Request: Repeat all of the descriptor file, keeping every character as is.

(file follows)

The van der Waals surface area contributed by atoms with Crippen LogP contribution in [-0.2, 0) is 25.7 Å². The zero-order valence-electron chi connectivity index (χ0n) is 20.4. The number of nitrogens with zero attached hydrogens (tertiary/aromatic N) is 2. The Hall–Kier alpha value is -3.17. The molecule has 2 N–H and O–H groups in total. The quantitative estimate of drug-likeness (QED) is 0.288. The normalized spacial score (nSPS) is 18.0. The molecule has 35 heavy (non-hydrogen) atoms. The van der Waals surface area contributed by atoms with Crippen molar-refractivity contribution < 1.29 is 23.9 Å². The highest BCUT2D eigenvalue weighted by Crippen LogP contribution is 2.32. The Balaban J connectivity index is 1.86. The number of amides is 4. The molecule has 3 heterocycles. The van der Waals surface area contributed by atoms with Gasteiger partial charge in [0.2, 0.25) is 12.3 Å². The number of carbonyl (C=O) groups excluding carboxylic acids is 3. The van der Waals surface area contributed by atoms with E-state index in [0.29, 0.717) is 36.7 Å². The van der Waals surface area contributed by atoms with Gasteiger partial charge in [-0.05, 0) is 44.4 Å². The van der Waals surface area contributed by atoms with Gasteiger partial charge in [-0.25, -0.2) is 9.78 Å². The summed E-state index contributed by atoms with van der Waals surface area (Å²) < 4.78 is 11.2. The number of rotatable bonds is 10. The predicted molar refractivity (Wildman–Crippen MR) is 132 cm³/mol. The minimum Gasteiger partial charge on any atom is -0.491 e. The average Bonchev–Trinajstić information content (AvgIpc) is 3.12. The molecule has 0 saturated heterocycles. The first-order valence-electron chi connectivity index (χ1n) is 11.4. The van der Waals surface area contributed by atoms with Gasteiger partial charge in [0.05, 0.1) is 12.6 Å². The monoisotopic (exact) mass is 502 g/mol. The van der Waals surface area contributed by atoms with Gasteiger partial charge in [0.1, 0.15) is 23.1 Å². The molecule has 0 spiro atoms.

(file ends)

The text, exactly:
The van der Waals surface area contributed by atoms with Crippen LogP contribution in [-0.2, 0) is 25.7 Å². The zero-order valence-electron chi connectivity index (χ0n) is 20.4. The number of nitrogens with zero attached hydrogens (tertiary/aromatic N) is 2. The Hall–Kier alpha value is -3.17. The molecule has 2 N–H and O–H groups in total. The quantitative estimate of drug-likeness (QED) is 0.288. The normalized spacial score (nSPS) is 18.0. The molecule has 35 heavy (non-hydrogen) atoms. The van der Waals surface area contributed by atoms with Crippen molar-refractivity contribution < 1.29 is 23.9 Å². The highest BCUT2D eigenvalue weighted by Crippen LogP contribution is 2.32. The Balaban J connectivity index is 1.86. The number of amides is 4. The molecule has 3 heterocycles. The van der Waals surface area contributed by atoms with Gasteiger partial charge in [0.2, 0.25) is 12.3 Å². The number of carbonyl (C=O) groups excluding carboxylic acids is 3. The van der Waals surface area contributed by atoms with E-state index in [0.29, 0.717) is 36.7 Å². The van der Waals surface area contributed by atoms with Gasteiger partial charge in [-0.05, 0) is 44.4 Å². The van der Waals surface area contributed by atoms with Gasteiger partial charge in [-0.25, -0.2) is 9.78 Å². The summed E-state index contributed by atoms with van der Waals surface area (Å²) < 4.78 is 11.2. The number of rotatable bonds is 10. The predicted molar refractivity (Wildman–Crippen MR) is 132 cm³/mol. The minimum Gasteiger partial charge on any atom is -0.491 e. The average Bonchev–Trinajstić information content (AvgIpc) is 3.12. The molecule has 0 saturated heterocycles. The first-order valence-electron chi connectivity index (χ1n) is 11.4. The van der Waals surface area contributed by atoms with Gasteiger partial charge in [0.05, 0.1) is 12.6 Å². The monoisotopic (exact) mass is 502 g/mol. The van der Waals surface area contributed by atoms with Gasteiger partial charge in [0.1, 0.15) is 23.1 Å². The molecule has 0 spiro atoms.